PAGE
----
ad I not chosen to leave my home country and to
immigrate into Canada twenty years ago - well then you would
not be reading this or even be on my website!
So I can assume that you share a similar personal history,
have a family member who does, or are thinking about taking
the immense life changing leap of faith that it is to leave
your home country, and at least some of your realtives and
friends, to travel to a new place, start life all over again
and try to be successful.
It is a great adventure; exciting as you learn new things and
meet new people, and also challenging and at times
frustrating. Still, here in Canada, there exist
opportunities that attract immigrants from all over
On this page I will share some of my experiences around this
topic ( and hope you will too), and we will try to gather some
useful resources for anyone considering immigration or
interested in the subject matter.
Anold representation of Russian Immigrants
had an opportunity to come to Canada because a relative had
inherited a house in Edmonton from another distant relative
who had immigrated to Canada before World War II (this is the
essence of my story - the full version is a little more
complicated of course).
There are different ways of immigrating into Canada; with a
work permit, investing in or founding a business or starting
out as a temporary worker.
No two person's stories of how they came here ever seem to be
the same; for some it happens quickly, for others it takes
When you first start to research this topic, the sheer amount of
information can be really overwhelming, but all immigrants I spoke to
here seem to agree on one thing: Unless you are deemed inadmissible
(for example, for medical reasons or a criminal record), where there
is a will, there is always a way. It takes determination and staying
power to go through the process, but since you are willing to make a
go of it in a new country chances are you already possess these
you are faced with the daunting task of navigating the maze of
immigration rules, it seems that hiring an attorney is the next
logical step. But careful - not all lawyers are created equal, and
there are some bad apples out there. My husband, who also immigrated
from Europe, once had his credentials evaluated by a Canadian
'specialized' law firm for a hefty fee. He was rewarded with a brief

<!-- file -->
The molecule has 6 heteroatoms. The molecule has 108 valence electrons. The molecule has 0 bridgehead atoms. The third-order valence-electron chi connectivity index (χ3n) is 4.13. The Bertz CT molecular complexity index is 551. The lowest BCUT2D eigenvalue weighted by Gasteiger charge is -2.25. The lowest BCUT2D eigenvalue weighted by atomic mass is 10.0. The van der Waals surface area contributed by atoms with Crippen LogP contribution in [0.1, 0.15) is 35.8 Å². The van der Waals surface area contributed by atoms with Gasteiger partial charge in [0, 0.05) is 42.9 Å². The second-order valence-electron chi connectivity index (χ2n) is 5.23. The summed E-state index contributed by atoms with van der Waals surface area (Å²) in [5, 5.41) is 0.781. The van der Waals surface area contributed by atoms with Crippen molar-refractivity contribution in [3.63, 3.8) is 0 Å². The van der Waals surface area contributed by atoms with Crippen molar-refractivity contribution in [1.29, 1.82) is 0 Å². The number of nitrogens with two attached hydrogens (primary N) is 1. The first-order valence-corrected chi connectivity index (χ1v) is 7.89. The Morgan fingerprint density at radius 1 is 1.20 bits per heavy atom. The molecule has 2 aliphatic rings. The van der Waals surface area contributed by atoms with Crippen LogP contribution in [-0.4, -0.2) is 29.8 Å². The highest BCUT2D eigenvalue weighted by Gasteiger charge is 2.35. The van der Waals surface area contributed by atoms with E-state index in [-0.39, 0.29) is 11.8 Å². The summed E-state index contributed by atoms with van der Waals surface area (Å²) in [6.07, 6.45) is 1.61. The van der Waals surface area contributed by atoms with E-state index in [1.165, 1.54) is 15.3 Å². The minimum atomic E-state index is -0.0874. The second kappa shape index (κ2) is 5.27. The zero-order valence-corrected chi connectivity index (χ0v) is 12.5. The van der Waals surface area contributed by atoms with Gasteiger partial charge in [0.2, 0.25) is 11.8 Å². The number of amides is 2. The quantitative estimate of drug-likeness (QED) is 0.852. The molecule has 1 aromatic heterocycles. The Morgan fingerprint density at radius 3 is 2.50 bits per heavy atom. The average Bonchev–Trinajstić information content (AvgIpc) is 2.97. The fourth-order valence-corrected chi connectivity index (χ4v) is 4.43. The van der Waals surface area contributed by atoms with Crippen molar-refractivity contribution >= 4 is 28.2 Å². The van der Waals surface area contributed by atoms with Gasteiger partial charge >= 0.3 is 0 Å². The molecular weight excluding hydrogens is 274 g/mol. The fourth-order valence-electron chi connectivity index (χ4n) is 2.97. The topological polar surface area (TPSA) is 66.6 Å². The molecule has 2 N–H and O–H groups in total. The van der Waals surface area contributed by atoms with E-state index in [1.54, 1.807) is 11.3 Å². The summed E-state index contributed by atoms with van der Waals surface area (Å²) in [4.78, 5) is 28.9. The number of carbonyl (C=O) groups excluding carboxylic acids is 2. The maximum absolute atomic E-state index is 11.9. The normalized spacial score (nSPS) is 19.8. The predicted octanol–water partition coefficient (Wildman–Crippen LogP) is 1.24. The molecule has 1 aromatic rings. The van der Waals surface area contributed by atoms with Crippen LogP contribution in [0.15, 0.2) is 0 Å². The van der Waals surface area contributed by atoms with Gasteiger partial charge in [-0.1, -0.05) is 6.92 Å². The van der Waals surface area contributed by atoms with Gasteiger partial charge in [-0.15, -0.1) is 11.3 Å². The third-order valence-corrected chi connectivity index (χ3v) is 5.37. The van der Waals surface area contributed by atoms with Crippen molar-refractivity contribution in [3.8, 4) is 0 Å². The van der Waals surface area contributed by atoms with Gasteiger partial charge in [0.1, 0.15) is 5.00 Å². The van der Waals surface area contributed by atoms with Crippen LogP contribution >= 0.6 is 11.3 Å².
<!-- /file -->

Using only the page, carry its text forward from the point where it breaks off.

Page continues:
statement saying that there was no chance of him working in Canada,
ever. Less than two years later, with his profession being in demand
and the help of a different lawyer, he was working in Canada as a
Would it have worked without an attorney? That is hard to say - it is
definitely possible to go through the process on your own and if you
don't shy away from paperwork and research it can save you quite a bit
of money. But a good attorney will increase your chances of being
successful, and the authorities know that a reputable immigration
lawyer is not likely to accept daydreamers or shaky candidates as
clients in the first place - which again works in your favour.
If you do decide to get legal assistance, be sure to do your homework.
You want someone that specialises in this field with a good track
record and reputation; and make no mistake: Not every lawyer that
takes your money will drive your case forward with due diligence and
determination or even be qualified to do so. This link is a good place
to start, but I would value most the information gathered from other
is the website of a bi weekly Russian Canadian publication named
Koleso. It should be very helpful since it has a wealth of ads by
Russian speaking immigration lawyers and consultants, real estate and
mortgage professionals, travel and shipping agencies and classifieds -
including job ads - in Russian.
Canadian Bi Weekly ' Koleso'
is a video in Russian language with immigration information
this, also in Russian, about a family's experience in Canada
Check out this link to the Canadian Russian News with a wealth of
information and links